But because the Ecole's faculty also taught mathematicians who would go on to become professors themselves as well as writers of textbooks, its influence was enormous and ongoing. Primary among those influences was Monge's shepherding of geometry out of eclipse and into prominence as a mathematical discipline. Monge's textbook and the lectures it was based upon inspired even better geometry tests: between 1798 and 1802 no fewer than four major geometries appeared, inspired by Monge and the Ecole, and authored by leading mathematicians Lacroix, Puissant, Lefrançois, and Biot. Other texts followed, with analytic geometry blazing forth in ways it had not when presented earlier by Pierre de Fermat (1601-1665) and René Descartes (1596-1650).
Likewise, Lagrange's bold decision to write in purely mathematical terms without illustration was, although not a product of the Ecole Polytechnique per se, important to the teaching of mathematics. It placed the focus directly on the math, on pure mathematical analysis, on establishing properties and deducing them from the smallest number of principles.
The influence of the Ecole Polytechnique on mathematics would be felt throughout the nineteenth century. Its influence as a revolutionary body remained strong as well, with its students taking up swords and leaping to the barricades in the revolution of 1830 and the chaotic, near-revolutionary fervor of the June Days of 1848. In the best republican revolutionary tradition, these students of the Ecole pledged themselves to stand against oppression as workers of the mind, just as the "workers of the fist" stood.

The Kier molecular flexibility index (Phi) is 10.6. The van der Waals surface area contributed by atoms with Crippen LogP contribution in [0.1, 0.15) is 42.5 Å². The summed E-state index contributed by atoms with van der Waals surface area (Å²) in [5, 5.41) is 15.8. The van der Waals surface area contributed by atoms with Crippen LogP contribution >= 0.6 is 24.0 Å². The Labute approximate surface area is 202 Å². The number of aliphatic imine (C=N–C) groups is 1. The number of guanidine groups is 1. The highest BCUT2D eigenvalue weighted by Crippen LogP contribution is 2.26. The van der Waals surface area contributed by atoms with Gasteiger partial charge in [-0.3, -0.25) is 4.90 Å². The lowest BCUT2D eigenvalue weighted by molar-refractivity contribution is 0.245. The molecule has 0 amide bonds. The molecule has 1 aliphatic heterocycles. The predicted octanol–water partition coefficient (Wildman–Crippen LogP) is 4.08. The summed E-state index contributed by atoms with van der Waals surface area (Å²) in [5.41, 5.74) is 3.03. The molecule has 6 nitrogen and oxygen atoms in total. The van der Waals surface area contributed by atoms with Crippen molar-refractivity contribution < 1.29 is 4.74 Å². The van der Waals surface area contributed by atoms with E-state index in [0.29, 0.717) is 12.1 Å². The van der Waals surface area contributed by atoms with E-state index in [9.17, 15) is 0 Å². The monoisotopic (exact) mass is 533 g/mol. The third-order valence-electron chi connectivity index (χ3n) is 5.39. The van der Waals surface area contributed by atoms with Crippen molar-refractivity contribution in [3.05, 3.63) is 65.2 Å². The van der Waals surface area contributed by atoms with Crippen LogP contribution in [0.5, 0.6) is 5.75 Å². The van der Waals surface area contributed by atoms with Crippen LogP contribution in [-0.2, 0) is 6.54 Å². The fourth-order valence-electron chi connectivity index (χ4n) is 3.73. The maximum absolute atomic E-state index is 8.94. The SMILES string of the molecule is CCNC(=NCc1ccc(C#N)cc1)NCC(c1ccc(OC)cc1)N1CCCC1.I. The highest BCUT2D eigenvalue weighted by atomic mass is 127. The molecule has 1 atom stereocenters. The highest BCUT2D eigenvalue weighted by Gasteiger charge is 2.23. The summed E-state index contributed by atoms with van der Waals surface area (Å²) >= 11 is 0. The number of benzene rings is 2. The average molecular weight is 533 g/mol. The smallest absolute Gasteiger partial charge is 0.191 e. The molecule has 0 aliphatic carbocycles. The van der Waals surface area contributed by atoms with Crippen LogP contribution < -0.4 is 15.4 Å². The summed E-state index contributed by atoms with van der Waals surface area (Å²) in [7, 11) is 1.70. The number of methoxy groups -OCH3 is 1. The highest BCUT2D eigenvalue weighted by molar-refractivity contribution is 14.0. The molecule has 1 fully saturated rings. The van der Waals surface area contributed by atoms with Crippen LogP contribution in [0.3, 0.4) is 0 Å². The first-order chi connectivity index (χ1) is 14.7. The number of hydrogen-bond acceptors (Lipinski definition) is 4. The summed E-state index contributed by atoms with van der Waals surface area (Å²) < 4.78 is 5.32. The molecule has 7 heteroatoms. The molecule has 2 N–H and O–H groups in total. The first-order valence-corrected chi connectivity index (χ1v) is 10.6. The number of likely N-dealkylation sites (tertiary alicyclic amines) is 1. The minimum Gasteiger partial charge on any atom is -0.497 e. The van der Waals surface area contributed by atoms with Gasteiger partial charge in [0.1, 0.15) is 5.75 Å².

Victor Hugo wrote: "Whoever wants to vanquish France must first destroy three institutions: the Institut, the Legion d'Honneur, and the Ecole de Polytechnique." Few institutions of learning have received higher praise, or done more for the cause of pure mathematics.
Carlyle, Thomas. The French Revolution: A History. New York: Wiley and Putnam, 1846.
Schama, Simon. Citizens: A Chronicle of the French Revolution. New York: Knopf, 1968.
Swetz, Frank J., ed. From Five Fingers to Infinity: A Journey through the History of Mathematics. Chicago and Lasalle: Open Court, 1994.